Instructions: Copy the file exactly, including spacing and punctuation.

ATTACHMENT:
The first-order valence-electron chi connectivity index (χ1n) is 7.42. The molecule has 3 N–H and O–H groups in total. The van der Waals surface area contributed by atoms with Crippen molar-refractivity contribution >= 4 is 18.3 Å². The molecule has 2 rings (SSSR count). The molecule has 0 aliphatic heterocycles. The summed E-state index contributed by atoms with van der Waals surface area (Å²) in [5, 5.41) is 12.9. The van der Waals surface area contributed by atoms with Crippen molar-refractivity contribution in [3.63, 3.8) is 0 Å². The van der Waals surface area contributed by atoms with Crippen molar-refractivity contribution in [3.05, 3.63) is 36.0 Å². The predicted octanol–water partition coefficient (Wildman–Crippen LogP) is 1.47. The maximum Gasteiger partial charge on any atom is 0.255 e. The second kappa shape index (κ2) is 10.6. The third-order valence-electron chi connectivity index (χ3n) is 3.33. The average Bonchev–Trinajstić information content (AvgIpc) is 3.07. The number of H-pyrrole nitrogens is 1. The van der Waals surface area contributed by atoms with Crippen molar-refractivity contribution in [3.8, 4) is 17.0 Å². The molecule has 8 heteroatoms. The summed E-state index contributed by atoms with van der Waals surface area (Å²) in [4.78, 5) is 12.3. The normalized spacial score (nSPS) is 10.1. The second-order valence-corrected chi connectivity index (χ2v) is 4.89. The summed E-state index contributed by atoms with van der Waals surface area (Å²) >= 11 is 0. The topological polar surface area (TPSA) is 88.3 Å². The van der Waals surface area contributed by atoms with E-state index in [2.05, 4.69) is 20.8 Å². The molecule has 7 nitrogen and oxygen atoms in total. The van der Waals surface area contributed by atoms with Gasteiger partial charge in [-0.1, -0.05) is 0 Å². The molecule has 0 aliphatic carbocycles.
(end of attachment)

The first-order valence-electron chi connectivity index (χ1n) is 7.42. The molecule has 3 N–H and O–H groups in total. The van der Waals surface area contributed by atoms with Crippen molar-refractivity contribution >= 4 is 18.3 Å². The molecule has 2 rings (SSSR count). The molecule has 0 aliphatic heterocycles. The summed E-state index contributed by atoms with van der Waals surface area (Å²) in [5, 5.41) is 12.9. The van der Waals surface area contributed by atoms with Crippen molar-refractivity contribution in [3.63, 3.8) is 0 Å². The van der Waals surface area contributed by atoms with Crippen molar-refractivity contribution in [3.05, 3.63) is 36.0 Å². The predicted octanol–water partition coefficient (Wildman–Crippen LogP) is 1.47. The maximum Gasteiger partial charge on any atom is 0.255 e. The second kappa shape index (κ2) is 10.6. The third-order valence-electron chi connectivity index (χ3n) is 3.33. The average Bonchev–Trinajstić information content (AvgIpc) is 3.07. The number of H-pyrrole nitrogens is 1. The van der Waals surface area contributed by atoms with Crippen molar-refractivity contribution in [3.8, 4) is 17.0 Å². The molecule has 8 heteroatoms. The summed E-state index contributed by atoms with van der Waals surface area (Å²) in [4.78, 5) is 12.3. The normalized spacial score (nSPS) is 10.1. The second-order valence-corrected chi connectivity index (χ2v) is 4.89. The summed E-state index contributed by atoms with van der Waals surface area (Å²) >= 11 is 0. The topological polar surface area (TPSA) is 88.3 Å². The van der Waals surface area contributed by atoms with E-state index in [2.05, 4.69) is 20.8 Å². The molecule has 7 nitrogen and oxygen atoms in total. The van der Waals surface area contributed by atoms with Gasteiger partial charge in [-0.1, -0.05) is 0 Å². The molecule has 0 aliphatic carbocycles.